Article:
Description: This describes a comprehensive, integrated approach for the development of HTS (high-temperature superconductivity) technology for cost-effective use in electric power applications. This approach supports the program`s mission: to develop the technology that could lead to industrial commercialization of HTS electric power applications, such as fault-current limiters, motors, generators, transmission cables, superinductors, and superconducting energy storage. The vision is that, by 2010, the US power systems equipment industry will regain a major share of the global market by offering superconducting products that outperform the competition; and in US, the power grid will gain increased efficiency and stability by incorporating many kinds of HTS devices. After an overview and a discussion of the program plan (wires, systems technology, partnership initiative), this document discusses technology status, stakeholders, and the role of US DOE.
Date: March 1, 1996

FY 1996 solid waste integrated life-cycle forecast characteristics summary. Volumes 1 and 2

Description: For the past six years, a waste volume forecast has been collected annually from onsite and offsite generators that currently ship or are planning to ship solid waste to the Westinghouse Hanford Company`s Central Waste Complex (CWC). This document provides a description of the physical waste forms, hazardous waste constituents, and radionuclides of the waste expected to be shipped to the CWC from 1996 through the remaining life cycle of the Hanford Site (assumed to extend to 2070). In previous years, forecast data has been reported for a 30-year time period; however, the life-cycle approach was adopted this year to maintain consistency with FY 1996 Multi-Year Program Plans. This document is a companion report to two previous reports: the more detailed report on waste volumes, WHC-EP-0900, FY1996 Solid Waste Integrated Life-Cycle Forecast Volume Summary and the report on expected containers, WHC-EP-0903, FY1996 Solid Waste Integrated Life-Cycle Forecast Container Summary. All three documents are based on data gathered during the FY 1995 data call and verified as of January, 1996. These documents are intended to be used in conjunction with other solid waste planning documents as references for short and long-term planning of the WHC Solid Waste Disposal Division`s treatment, storage, and disposal activities over the next several decades. This document focuses on two main characteristics: the physical waste forms and hazardous waste constituents of low-level mixed waste (LLMW) and transuranic waste (both non-mixed and mixed) (TRU(M)). The major generators for each waste category and waste characteristic are also discussed. The characteristics of low-level waste (LLW) are described in Appendix A. In addition, information on radionuclides present in the waste is provided in Appendix B. The FY 1996 forecast data indicate that about 100,900 cubic meters of LLMW and TRU(M) waste is expected to be received at the CWC over the ...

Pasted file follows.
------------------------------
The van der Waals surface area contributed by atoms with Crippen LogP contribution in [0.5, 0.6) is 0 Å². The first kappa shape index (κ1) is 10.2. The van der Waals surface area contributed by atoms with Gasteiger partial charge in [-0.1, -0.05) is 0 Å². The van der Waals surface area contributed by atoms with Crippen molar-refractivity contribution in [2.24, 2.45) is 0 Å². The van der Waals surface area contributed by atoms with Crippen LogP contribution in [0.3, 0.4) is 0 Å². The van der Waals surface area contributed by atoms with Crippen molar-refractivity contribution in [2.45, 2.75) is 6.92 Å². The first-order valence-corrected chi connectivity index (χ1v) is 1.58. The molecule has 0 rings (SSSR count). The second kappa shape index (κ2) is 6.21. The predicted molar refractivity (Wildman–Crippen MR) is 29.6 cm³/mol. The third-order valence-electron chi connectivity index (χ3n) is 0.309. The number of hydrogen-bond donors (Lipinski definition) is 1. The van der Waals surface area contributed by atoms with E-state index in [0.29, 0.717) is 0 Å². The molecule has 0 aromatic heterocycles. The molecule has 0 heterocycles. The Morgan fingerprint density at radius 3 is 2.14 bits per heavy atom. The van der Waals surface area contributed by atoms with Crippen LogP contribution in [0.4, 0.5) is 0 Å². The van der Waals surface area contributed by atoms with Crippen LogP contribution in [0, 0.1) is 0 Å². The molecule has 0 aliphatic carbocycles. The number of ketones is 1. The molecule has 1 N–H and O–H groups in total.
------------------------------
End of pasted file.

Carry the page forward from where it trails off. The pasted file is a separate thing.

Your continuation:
Date: May 23, 1996
Creator: Templeton, K. J.

Expedited technology demonstration project. Project baseline revision 2.2 and FY96 plan

Description: The Expedited Technology Demonstration Project Plan, Mixed Waste Management Facility (MWMF) current baseline. The revised plan will focus efforts specifically on the demonstration of an integrated Molten Salt Oxidation (MSO) system. In addition to the MSO primary unit, offgas, and salt recycle subsystems, the demonstrations will include feed preparation and feed delivery systems, and the generation of robust final forms from process mineral residues. A simplified process flow chart for the expedited demonstration is provided. To minimize costs and to accelerate the schedule for deployment, the integrated system will be staged in an existing facility at LLNL equipped to handle hazardous and radioactive materials. The MSO systems will be activated in fiscal year 97, followed by the activation of feed preparation and final forms in fiscal year 98.
Date: July 1, 1996

Retrieval process development and enhancements FY96 pulsed-air mixer testing and deployment study

Description: Millions of gallons of radioactive wastes resides in underground tanks at US Department of Energy sites. The waste was generated primarily by the processing of nuclear fuel elements to remove fissile radionuclides for use in atomic weapons. Plans call for the waste to be removed from the tanks and processed to create immobile waste forms, which will be stored to prevent release to the environment. The consistency of the waste ranges from liquid, to slurry, to sticky sludge, to hard saltcake. a variety of waste- retrieval and processing methods are being evaluated and implemented. One such method is pulsed-air mixing, which is the subject of this report. Pulsed-air mixing equipment has been successfully applied to a number of difficult mixing applications in various chemical-process industries. Most previous applications involved the mixing of particle-free viscous fluids. The study described in this report was preformed to improve the understanding of how pulsed-air mixing applies to slurries. This document describes work conducted to evaluate the potential application of pulsed-air mixers to the slurry- mixing needs of the US Department of Energy`s waste-retrieval programs.
Date: August 1, 1996
Creator: Powell, M. R. & Hymas, C. R.